For Lent, I’m re-reading The Purpose Driven Life by Rick Warren. Both tree-book and e-book formats contain links to teaching resources. Here’s today’s link. Below, I’ve embedded Rick’s extended introduction to the five purposes.
This morning, Pastor Rick Warren tweeted the following:
Of the 56 Founding Fathers who signed Declaration of Independence, 29 had ministry degrees from seminary or Bible college!
— Rick Warren (@RickWarren) August 13, 2012
He didn’t cite a source for this tidbit, but it’s almost certainly wrong.
Here’s a list of the signers, together with a the college each graduated from (if any):
- George Read: Philadelphia College (later University of Pennsylvania)
- Caesar Rodney: No college
- Thomas McKean: No college
- George Clymer: No college
- Benjamin Franklin: No college
- Robert Morris: No college
- John Morton: No college
- Benjamin Rush: College of New Jersey (now Princeton), University of Edinburgh (M.D.)
- George Ross: No college
- James Smith: No college
- James Wilson: Attended the Universities of St. Andrews, Glasgow, and Edinburgh; College of Philadelphia
- George Taylor: No college
- John Adams: Harvard
- Samuel Adams: Harvard
- John Hancock: Harvard
- Robert Treat Paine: Harvard
- Elbridge Gerry: Harvard
- Richard Henry Lee: No college
- Francis Lightfoot Lee: No college
- Carter Braxton: William & Mary
- Benjamin Harrison: William & Mary
- Thomas Jefferson: William & Mary
- George Wythe: No college
- Thomas Nelson, Jr.: Cambridge
- Edward Rutledge: Oxford
- Arthur Middleton: Cambridge
- Thomas Lynch, Jr.: Cambridge
- Thomas Heyward, Jr.: No college
- Abraham Clark: No college
- John Hart: No college
- Francis Hopkinson: College of Philadelphia (later University of Pennsylvania)
- Richard Stockton College of New Jersey (later Princeton)
- John Witherspoon: Edinburgh, St. Andrews—and the only minister to sign the Declaration
- Samuel Huntington: No college
- Roger Sherman: No college
- William Williams: Harvard
- Oliver Wolcott: Yale
- Charles Carroll: Jesuits’ College at St. Omar, France; seminary in Rheims; Graduate, College of Louis the Grande; Bourges
- Samuel Chase: No college
- Thomas Stone: No college
- William Paca: Philadelphia College (later University of Pennsylvania)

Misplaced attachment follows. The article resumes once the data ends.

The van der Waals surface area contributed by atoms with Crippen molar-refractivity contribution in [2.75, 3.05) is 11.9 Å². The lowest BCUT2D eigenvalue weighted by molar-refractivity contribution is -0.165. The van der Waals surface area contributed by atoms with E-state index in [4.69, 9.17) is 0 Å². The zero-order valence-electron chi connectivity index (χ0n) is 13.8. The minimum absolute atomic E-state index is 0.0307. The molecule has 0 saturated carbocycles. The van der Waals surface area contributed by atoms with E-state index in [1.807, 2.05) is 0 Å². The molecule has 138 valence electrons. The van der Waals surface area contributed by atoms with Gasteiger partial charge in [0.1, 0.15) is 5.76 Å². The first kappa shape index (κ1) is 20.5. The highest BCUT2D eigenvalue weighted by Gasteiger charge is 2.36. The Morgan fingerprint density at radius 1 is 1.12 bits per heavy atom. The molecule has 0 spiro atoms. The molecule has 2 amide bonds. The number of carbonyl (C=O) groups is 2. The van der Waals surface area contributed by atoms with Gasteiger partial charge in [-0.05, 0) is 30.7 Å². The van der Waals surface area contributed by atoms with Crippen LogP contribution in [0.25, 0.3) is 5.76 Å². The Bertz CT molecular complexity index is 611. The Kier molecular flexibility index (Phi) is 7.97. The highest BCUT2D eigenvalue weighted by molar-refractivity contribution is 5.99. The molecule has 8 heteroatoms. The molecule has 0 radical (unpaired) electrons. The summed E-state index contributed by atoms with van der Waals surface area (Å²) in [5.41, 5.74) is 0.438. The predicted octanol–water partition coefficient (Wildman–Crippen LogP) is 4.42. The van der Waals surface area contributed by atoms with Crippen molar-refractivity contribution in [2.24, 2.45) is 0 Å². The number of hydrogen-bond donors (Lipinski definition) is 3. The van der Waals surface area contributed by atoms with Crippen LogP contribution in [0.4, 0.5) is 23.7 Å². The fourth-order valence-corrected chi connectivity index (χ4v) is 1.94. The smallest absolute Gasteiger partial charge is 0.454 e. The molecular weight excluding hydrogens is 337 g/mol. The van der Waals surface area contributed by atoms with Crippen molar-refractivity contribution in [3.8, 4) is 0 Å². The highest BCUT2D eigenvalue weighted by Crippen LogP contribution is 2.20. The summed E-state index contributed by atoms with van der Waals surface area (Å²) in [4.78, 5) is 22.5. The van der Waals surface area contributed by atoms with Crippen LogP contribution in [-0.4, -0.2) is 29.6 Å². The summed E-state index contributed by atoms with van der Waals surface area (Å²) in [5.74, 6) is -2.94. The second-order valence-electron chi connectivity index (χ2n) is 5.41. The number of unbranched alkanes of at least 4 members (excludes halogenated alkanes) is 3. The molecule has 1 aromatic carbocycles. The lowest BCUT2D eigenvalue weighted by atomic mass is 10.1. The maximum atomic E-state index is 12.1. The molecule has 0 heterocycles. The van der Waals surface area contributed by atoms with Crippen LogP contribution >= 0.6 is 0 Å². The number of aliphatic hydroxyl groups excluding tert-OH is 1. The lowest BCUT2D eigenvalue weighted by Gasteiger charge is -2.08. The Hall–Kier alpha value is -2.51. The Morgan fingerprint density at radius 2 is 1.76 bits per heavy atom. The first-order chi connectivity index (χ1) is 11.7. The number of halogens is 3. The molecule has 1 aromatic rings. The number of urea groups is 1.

I’ll assume the biographical information linked to is correct. By my count, 27 of the 56 signers attended no college. This doesn’t mean they were uneducated, of course. Wealthy families sometimes educated their children by means of private tutors or apprencticeships.
That leaves 29 signers who attended some college or another. John Witherspoon was a Presbyterian minister with an appropriate “seminary” education. So, that’s 1 in Waren’s favor. But the only way he can arrive at this conclusion for the other 28 college-educated signers is by assuming that all the colleges these persons attended were either seminaries or Bible colleges. Harvard was established to avoid the danger of an “illiterate ministry,” though by the Revolution, it was tilting Unitarian and educating non-ministry students. Yale was founded to continue the Puritan tradition that Harvard was perceived to be abandoning, but it educated both ministerial and lay students. William & Mary was established to be “a certain Place of Universal Study, a perpetual College of Divinity, Philosophy, Languages, and the good arts and sciences.” Princeton was founded to train ministers, but its educational focus shifted to preparing leaders, both ministerial and lay, during the presidency of John Witherspoon. The College of Philadelphia was founded by Benjamin Franklin and cannot in any sense be construed as a “seminary” or “Bible college.” By my count, 21 of the signers attended one of these schools. The remaining 8 attended schools in either England or on the continent.
The only way Warren can reach his conclusion is by counting all these schools as seminaries or Bible colleges. Even if training ministers was the founding purpose of some of them, it wasn’t the founding purpose of all of them. And even those colleges whose founding purpose was to train ministers had broadened their purpose to train lay leadership by the time of the signing.
So, while I know and respect Rick Warren and thank God for his ministry at Saddleback, I have to completely disagree with this inaccurate tweet.
UPDATE: Chris Rodda debunked David Barton’s claim sometime ago. Here’s the video:
UPDATE 2: Here’s David Barton explaining, in part, the “29 of 56” statistic:
I’m listening to a webcast by Rick Warren about 40 Days in the Word, his church-wide campaign for spring 2012.
In his introductory remarks, Warren talked about eight laws of spiritual growth. Here they are:
- Spiritual growth is intentional: We grow by making commitments.
- …incremental: We grow step by step.
- …personal: We grow at different rates than others.
- …habitual: We grow by developing good habits.
- …relational: Spiritual growth happens in community.
- …multidimensional: Spiritual growth involves the five purposes (worship, fellowship, discipleship, ministry, evangelism) and the various learning styles (hearing, speaking, doing).
- …seasonal: We grow in stages.
- …incarnational: We grow by becoming more like Jesus.
What do you think?